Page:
The Angels rotation is deeper than the Yankees rotation. They have no problem using Joe Saunders, Jared Weaver and Scott Kazmir, as they plan to do in Games 2, 3 and 4.
The forecasters say there’s a 40 percent chance of rain in New York on Saturday and Sunday, so there could be multiple rainouts. But any rain that postpones Game 1 works against the Yankees, because it’s unlikely baseball would add any off days to the schedule.
Posted on: December 10, 2008 3:52 pm
Edited on: December 10, 2008 9:55 pm
LAS VEGAS -- The Brewers offered more than $100 million for CC Sabathia, but that doesn't mean they're now flush with cash to throw at someone else.
In fact, two sources familiar with their plans said, general manager Doug Melvin can't shift any of that $100 million into other pursuits. So if the Brewers are to sign even a lower-budget free-agent pitcher, as they'd like to do, they'll have to first move one of their other salaries, possibly someone like shorstop J.J. Hardy or first baseman Prince Fielder.
The Brewer rotation has two big holes, with Sabathia departing for the Yankees and Ben Sheets also out the door. The Brewers offered Sheets arbitration last week, but when he turned it down, they chose not to make him any more offers.
There had been speculation that the Brewers would pursue a closer, but the sources agreed that's very unlikely.
Posted on: December 10, 2008 3:51 pm
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Posted on: December 10, 2008 11:47 am
LAS VEGAS -- So K-Rod's going to be a Met, and CC's going to the Yankees.
And the general impression is that while Francisco Rodriguez embraced the big city and the big stage, CC Sabathia had to be dragged there, all but kicking and screaming as he waited in vain for an acceptable offer to emerge from the West Coast.
First off, let's say that the general impression isn't necessarily right. And let's say that just as Sabathia learned to love Cleveland and also Milwaukee, he could well find that he loves New York, too.
Beyond that, though, how important is it that a player wants to be in New York?
"I think that is probably, along with talent, the utmost criteria that you can have," Mets manager Jerry Manuel said, after his team reached an agreement (that they won't yet publicly acknowledge) with Rodriguez.
But Mike Mussina was never a guy who wanted to be in New York, and he thrived there. There are other examples, too.
Yankees manager Joe Girardi was asked the question in a media session the other day, and he pointed out that Sabathia has pitched in New York before. True, but in five career starts at the old Yankee Stadium, he was 1-4 with an 8.61 ERA (although the most recent of those starts was four years ago, before Sabathia blossomed into a Cy Young winner).
"CC's personality, I think, would work very well here," Girardi said. "He's a guy that wants the ball every fifth day. He's a stand-up guy. He's a very honest young man. So I think his personality will be great."
Posted on: December 10, 2008 10:17 am
Edited on: December 10, 2008 9:39 pm
LAS VEGAS -- CC Sabathia has decided to sign with the Yankees, CBSSports.com has confirmed.
Sabathia, the top free agent on this winter's market, will get a seven-year deal for $161 million, a source familiar with the deal said this morning. That's a year and $20 million more than the Yankees' original offer, made last month, and far more than any other team was willing to pay.
The Yankees gave Sabathia an opt-out clause, allowing him to get out of the contract after three years. Because of Sabathia's uncertainty about wanting to play in New York, it's believed that the clause was a key to getting the deal done.
The Yankees knew all along that Sabathia preferred to sign with a West Coast team, preferably one that plays in the National League. They knew their only chance was to overwhelm him with money, while at the same time hoping that none of his favored teams would step up and offer anything similar.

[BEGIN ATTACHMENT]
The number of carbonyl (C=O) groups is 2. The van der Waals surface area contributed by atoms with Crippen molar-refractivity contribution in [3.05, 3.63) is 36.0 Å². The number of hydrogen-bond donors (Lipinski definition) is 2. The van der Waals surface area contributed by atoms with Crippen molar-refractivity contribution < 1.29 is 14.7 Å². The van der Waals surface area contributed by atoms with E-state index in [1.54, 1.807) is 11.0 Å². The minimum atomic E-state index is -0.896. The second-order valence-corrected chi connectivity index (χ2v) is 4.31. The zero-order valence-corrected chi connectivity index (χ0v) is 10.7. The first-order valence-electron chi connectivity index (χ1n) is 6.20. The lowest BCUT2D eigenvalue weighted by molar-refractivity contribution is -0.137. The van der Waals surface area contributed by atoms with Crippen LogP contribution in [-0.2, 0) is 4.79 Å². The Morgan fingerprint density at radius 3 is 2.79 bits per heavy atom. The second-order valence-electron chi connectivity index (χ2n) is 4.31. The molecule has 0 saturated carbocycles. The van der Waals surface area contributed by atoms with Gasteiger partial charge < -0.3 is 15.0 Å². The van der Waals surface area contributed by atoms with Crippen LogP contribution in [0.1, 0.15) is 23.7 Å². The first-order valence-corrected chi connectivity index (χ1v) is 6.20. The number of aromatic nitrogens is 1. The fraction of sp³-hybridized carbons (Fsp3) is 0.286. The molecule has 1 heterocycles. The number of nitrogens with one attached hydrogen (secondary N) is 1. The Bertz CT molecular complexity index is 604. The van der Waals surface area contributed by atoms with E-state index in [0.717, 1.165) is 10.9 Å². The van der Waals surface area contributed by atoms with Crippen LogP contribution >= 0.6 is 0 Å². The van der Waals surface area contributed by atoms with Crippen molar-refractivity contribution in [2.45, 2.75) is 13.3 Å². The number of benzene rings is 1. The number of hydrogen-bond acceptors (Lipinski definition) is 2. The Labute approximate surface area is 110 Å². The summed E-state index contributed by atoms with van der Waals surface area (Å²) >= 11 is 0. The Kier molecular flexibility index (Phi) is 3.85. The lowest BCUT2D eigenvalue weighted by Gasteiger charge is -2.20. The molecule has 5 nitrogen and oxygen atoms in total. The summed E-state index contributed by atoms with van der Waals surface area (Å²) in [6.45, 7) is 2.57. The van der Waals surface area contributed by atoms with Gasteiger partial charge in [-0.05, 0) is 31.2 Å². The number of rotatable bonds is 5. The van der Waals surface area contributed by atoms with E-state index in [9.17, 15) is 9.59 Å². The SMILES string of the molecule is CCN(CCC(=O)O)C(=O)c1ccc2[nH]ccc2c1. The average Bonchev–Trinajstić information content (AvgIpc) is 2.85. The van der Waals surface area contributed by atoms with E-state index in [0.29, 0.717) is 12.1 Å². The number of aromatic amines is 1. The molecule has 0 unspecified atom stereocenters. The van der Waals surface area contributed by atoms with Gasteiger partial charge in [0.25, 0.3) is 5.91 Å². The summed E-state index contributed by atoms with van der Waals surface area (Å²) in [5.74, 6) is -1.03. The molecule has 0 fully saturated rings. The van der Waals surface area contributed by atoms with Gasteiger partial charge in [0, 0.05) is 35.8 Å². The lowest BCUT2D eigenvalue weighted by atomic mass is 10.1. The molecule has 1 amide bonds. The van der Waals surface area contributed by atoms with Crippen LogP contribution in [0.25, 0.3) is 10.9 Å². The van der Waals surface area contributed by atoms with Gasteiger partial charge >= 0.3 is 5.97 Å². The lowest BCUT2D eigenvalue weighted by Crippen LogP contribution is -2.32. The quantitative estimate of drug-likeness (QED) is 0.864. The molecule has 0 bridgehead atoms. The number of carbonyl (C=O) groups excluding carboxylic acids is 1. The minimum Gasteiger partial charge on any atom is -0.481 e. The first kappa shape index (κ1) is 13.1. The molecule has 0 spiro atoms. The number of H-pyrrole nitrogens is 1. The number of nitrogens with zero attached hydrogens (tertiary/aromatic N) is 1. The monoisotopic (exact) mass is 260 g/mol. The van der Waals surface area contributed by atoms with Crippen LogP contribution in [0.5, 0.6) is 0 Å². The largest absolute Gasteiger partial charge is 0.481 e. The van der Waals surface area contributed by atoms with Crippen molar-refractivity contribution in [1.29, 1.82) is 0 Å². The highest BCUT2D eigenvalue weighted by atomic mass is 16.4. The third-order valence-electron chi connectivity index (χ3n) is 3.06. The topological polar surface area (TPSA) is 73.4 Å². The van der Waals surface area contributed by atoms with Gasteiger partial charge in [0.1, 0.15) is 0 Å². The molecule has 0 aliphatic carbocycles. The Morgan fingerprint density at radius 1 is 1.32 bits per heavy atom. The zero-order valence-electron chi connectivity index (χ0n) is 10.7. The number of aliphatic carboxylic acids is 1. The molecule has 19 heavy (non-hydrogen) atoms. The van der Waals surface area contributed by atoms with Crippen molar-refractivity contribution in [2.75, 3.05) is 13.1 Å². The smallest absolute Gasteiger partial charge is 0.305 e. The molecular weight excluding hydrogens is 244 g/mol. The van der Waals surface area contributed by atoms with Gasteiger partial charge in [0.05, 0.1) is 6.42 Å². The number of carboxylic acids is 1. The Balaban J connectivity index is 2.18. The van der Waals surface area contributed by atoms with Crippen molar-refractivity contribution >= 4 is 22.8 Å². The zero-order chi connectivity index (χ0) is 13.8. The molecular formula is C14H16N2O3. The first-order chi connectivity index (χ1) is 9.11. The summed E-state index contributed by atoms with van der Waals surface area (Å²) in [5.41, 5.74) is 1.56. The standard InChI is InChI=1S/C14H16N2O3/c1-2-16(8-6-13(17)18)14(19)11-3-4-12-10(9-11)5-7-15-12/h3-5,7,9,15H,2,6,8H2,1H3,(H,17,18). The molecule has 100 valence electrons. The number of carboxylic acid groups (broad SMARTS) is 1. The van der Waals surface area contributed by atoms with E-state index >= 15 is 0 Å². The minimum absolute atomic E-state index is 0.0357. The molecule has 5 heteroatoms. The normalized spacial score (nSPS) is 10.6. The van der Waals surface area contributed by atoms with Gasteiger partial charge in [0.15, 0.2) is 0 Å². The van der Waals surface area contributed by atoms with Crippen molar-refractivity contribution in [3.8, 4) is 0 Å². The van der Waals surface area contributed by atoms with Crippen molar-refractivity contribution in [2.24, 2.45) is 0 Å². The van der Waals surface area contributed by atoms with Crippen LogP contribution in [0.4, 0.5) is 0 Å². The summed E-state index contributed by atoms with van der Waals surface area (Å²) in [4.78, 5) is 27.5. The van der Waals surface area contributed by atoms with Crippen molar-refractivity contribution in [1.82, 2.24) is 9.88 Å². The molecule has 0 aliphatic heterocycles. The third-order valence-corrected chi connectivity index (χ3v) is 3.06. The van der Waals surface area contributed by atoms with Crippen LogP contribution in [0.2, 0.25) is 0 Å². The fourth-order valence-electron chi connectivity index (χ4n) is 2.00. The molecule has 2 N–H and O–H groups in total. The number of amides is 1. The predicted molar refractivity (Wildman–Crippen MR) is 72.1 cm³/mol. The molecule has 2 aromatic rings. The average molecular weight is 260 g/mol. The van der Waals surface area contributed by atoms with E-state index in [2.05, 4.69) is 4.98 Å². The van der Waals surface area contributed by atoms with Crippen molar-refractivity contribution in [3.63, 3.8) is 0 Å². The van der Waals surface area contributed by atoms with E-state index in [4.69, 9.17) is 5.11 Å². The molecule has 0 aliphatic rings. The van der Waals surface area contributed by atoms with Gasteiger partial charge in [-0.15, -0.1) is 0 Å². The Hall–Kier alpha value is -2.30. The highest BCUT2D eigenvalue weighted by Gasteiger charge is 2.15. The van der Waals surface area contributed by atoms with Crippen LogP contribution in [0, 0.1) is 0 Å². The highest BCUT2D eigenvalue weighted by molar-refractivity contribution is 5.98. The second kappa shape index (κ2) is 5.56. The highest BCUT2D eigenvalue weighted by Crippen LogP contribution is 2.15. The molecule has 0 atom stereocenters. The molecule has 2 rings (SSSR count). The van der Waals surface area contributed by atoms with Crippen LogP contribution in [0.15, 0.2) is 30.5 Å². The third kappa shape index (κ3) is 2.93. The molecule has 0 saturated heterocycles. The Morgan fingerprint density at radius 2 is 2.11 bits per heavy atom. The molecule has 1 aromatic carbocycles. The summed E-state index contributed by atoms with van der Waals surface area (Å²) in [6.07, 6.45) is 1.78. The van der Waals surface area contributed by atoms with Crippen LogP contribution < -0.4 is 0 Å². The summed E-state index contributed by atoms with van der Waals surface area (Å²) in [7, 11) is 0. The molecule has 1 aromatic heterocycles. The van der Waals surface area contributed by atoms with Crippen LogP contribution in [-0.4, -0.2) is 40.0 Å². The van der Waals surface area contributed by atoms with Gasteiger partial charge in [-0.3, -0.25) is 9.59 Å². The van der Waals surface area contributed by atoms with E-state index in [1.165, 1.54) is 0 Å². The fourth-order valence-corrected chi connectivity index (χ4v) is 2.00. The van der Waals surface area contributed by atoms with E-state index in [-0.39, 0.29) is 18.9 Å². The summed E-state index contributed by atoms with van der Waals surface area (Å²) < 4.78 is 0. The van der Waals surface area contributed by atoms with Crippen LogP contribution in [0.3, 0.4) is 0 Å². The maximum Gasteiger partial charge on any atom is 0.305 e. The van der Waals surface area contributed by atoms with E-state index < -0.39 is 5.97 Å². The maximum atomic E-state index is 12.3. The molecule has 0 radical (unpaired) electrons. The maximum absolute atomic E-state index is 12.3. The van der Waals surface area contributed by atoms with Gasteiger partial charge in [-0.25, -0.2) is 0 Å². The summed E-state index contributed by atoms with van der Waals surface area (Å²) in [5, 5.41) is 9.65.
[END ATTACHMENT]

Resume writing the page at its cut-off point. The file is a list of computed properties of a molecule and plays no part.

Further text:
In the end, the strategy worked, in part because the Yankees could offer so much more money than anyone else, and also because the West Coast suitors never really materialized. While the Angels had long coveted Sabathia as well, owner Arte Moreno also loved Mark Teixeira and wasn't prepared to approach the numbers the Yankees were talking about. The Dodgers and Giants thought about it, but never emerged as serious options.
Sabathia did receive an offer from the Brewers, the team that acquired him from the Indians in a midseason trade last summer. But Brewers people always sensed they were a longshot, and Sabathia informed them early this morning that he was going to the Yankees.
As it became clear in recent days that the Yankees could be Sabathia's best option, the pitcher met several times with general manager Brian Cashman and other Yankee officials. Monday, Cashman left the winter meetings to fly to San Francisco to meet with Sabathia again -- and, as it turns out, to get his agreement.
Even though seven years at $160 million works out to a little less than $23 million a year, the source said it's still too early to determine where the contract will rank in terms of average annual value. While it's technically just behind the six-year, $137.5 million deal that Johan Santana signed last winter with the Mets, Sabathia's contract will apparently include less deferred money than Santana's.
The Yankees, whose rotation ranked ninth in the American League with a 4.58 ERA, had understandably focused on starting pitching this winter. They're not done yet, as they'd still like to sign two out of three other big-name starters -- Derek Lowe, Ben Sheets and A.J. Burnett.
It's believed that they have the best chance with Lowe and Sheets, because Burnett has attracted more serious bidders. The Braves have already made Burnett a large offer.
The Yankees' agreement with Sabathia was first reported by the New York Post.
Posted on: December 9, 2008 10:09 pm
Edited on: December 9, 2008 10:11 pm
LAS VEGAS -- Here's one thing the Angels baseball people all seem to agree on: Owner Arte Moreno calls the shots in Anaheim.
So even thought the baseball people have been telling others they'd be happy with either Mark Teixeira or CC Sabathia, it's worth listening when Moreno says that he still strongly favors Teixeira and doesn't consider the Angels as a very serious player for Sabathia.
Moreno just told Jon Heyman of SI.com just that.
"Teixeira's my guy," Moreno said. "There are obviously other people we like. But he's our main target."
As for Sabathia, Moreno insisted: "I wouldn't say we're in the Sabathia picture at all."
If the Angels are indeed going to stay away from Sabathia, that further narrows the field for a pitcher who has expressed an interest in being on the West Coast and/or in the National League.